If I were to ask you, “What part of the body do you use for listening?” most English speakers would emphatically shout ‘EARS’. Of course, that’s what gets drummed into us in our infancy. However, the Chinese symbol for listening embodies a far more complex and arguably more accurate reflection of what listening really involves.
Could it be true that we need all FIVE aspects of the symbol to truly listen?
Let’s take an example. Imagine a simple statement; ‘I’m fine’.
Imagine it’s said with a smile, a calm, warm tone. What you can see, hear and feel is congruent – so they probably are fine.
Imagine it’s said with a curt, loud tone. I’m FINE. The person’s body is tense, their face is pinched with pursed lips. You’d believe the exact opposite.
Imagine the emphasis is on the ‘I’m’. I’M fine. You’d immediately question if there was someone else who’s not fine?
The exact same words can convey multiple different meanings depending on what we can hear, see, feel and interpret. This echoes Albert Mehrabian’s finding that when we seek to understand and interpret another person, their body language and tone of voice are more significant than the words they speak. If the body language and voice match the words, then we listen to the words. If they don’t match, then we pay far more attention to body language and tone for meaning – we might even ignore the words.
Clearly, we need at least 3 of the symbol’s aspects to listen:
Ears – to hear the tone and words.
Eyes – to see the body language and facial expressions.
Heart – can we feel what they are saying and tap into our own empathy?
But what about the Mind and Undivided Attention?
Let’s think about a concept from Stephen Covey in which ‘most people do not listen with the intent to understand; they listen with the intent to reply’. This means that whilst someone is still talking, we are busy formulating our response and readying ourselves to jump in with our own point. Or there’s mind chatter going on – a running commentary in our heads ranging from thoughts on what the other person is saying to what we might have for dinner. Both prohibit us from being truly focused on tuning into and absorbing what the other person is saying.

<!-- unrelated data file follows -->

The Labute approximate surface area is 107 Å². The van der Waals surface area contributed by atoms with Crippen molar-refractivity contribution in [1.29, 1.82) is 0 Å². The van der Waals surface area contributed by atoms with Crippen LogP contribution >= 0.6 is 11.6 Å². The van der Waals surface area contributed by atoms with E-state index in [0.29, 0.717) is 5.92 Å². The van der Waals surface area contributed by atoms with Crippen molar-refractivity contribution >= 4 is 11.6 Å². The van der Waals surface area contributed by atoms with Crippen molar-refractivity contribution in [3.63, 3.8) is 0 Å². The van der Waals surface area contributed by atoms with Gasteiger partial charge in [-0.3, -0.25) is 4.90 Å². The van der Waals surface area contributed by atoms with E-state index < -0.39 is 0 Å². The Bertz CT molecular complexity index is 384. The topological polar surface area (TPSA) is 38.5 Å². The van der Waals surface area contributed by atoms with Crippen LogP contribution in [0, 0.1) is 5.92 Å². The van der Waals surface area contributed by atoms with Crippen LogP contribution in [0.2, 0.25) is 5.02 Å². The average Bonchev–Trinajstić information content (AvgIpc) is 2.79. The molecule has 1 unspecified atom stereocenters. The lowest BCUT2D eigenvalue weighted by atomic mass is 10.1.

Therefore, we absolutely DO need the last 2 aspects of:
Mind – are we being objective or making assumptions?
Undivided attention – being completely focused on the other person.
But why bother improving our listening skills?
Think about the people in your life who are good listeners. How do you feel about them? You probably really like them or at the very least respect them. When we really listen to others it’s what Covey describes as giving someone ‘psychological air’. They are more likely to think highly of you without you trying too hard AND if they feel heard by you, they will more likely listen to and take on board your ideas afterwards.
HOW do we listen bearing the 5 points from the Chinese symbol in mind?
Listening is HARD. Most of us like to think we’re good listeners but given the above definition – are we really? The truth is that listening is a state that we need to consciously ‘switch on’. It doesn’t come easily to us as humans.
3 quick tips to immediately listening better:
• Actively DECIDE to listen to a person – you really must ACTIVATE listening mode.
• Dial down internal chatter in your head. Stay focused. If you notice your mind has started to wander – just bring the focus back to the person.
• Reflect what you’ve heard – it shows the other person you’re really listening.
So start right now. The next person you talk to today – activate listening mode and really give them your absolute full attention. Notice the impact it has!